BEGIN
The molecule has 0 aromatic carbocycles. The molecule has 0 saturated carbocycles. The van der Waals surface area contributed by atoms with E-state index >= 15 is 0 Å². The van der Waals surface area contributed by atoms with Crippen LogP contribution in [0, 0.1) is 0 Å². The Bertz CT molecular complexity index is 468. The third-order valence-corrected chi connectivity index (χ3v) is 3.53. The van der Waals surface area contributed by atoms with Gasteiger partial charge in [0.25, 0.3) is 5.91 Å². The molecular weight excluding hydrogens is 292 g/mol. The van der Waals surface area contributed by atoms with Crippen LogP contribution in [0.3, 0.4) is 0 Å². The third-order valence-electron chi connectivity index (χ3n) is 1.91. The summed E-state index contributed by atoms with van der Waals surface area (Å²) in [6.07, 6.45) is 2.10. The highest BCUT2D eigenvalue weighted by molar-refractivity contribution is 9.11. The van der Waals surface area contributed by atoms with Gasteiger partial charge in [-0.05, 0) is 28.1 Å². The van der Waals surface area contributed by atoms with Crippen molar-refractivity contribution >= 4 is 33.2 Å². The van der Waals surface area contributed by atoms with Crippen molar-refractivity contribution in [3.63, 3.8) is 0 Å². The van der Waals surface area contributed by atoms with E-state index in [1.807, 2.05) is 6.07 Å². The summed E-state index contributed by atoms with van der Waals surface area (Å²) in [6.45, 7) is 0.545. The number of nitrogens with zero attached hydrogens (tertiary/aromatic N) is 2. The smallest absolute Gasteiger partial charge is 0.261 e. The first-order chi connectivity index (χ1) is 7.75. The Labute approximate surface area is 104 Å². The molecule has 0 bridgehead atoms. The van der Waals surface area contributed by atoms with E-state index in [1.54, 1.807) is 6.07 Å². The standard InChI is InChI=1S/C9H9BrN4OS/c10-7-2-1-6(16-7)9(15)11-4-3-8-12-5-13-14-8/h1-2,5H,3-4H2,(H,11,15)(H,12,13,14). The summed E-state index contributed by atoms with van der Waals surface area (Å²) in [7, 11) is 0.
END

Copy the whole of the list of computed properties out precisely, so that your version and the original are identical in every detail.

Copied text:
The molecule has 0 aromatic carbocycles. The molecule has 0 saturated carbocycles. The van der Waals surface area contributed by atoms with E-state index >= 15 is 0 Å². The van der Waals surface area contributed by atoms with Crippen LogP contribution in [0, 0.1) is 0 Å². The Bertz CT molecular complexity index is 468. The third-order valence-corrected chi connectivity index (χ3v) is 3.53. The van der Waals surface area contributed by atoms with Gasteiger partial charge in [0.25, 0.3) is 5.91 Å². The molecular weight excluding hydrogens is 292 g/mol. The van der Waals surface area contributed by atoms with Crippen LogP contribution in [0.3, 0.4) is 0 Å². The third-order valence-electron chi connectivity index (χ3n) is 1.91. The summed E-state index contributed by atoms with van der Waals surface area (Å²) in [6.07, 6.45) is 2.10. The highest BCUT2D eigenvalue weighted by molar-refractivity contribution is 9.11. The van der Waals surface area contributed by atoms with Gasteiger partial charge in [-0.05, 0) is 28.1 Å². The van der Waals surface area contributed by atoms with Crippen molar-refractivity contribution >= 4 is 33.2 Å². The van der Waals surface area contributed by atoms with Crippen molar-refractivity contribution in [3.63, 3.8) is 0 Å². The van der Waals surface area contributed by atoms with E-state index in [1.807, 2.05) is 6.07 Å². The summed E-state index contributed by atoms with van der Waals surface area (Å²) in [6.45, 7) is 0.545. The number of nitrogens with zero attached hydrogens (tertiary/aromatic N) is 2. The smallest absolute Gasteiger partial charge is 0.261 e. The first-order chi connectivity index (χ1) is 7.75. The Labute approximate surface area is 104 Å². The molecule has 0 bridgehead atoms. The van der Waals surface area contributed by atoms with E-state index in [1.54, 1.807) is 6.07 Å². The standard InChI is InChI=1S/C9H9BrN4OS/c10-7-2-1-6(16-7)9(15)11-4-3-8-12-5-13-14-8/h1-2,5H,3-4H2,(H,11,15)(H,12,13,14). The summed E-state index contributed by atoms with van der Waals surface area (Å²) in [7, 11) is 0.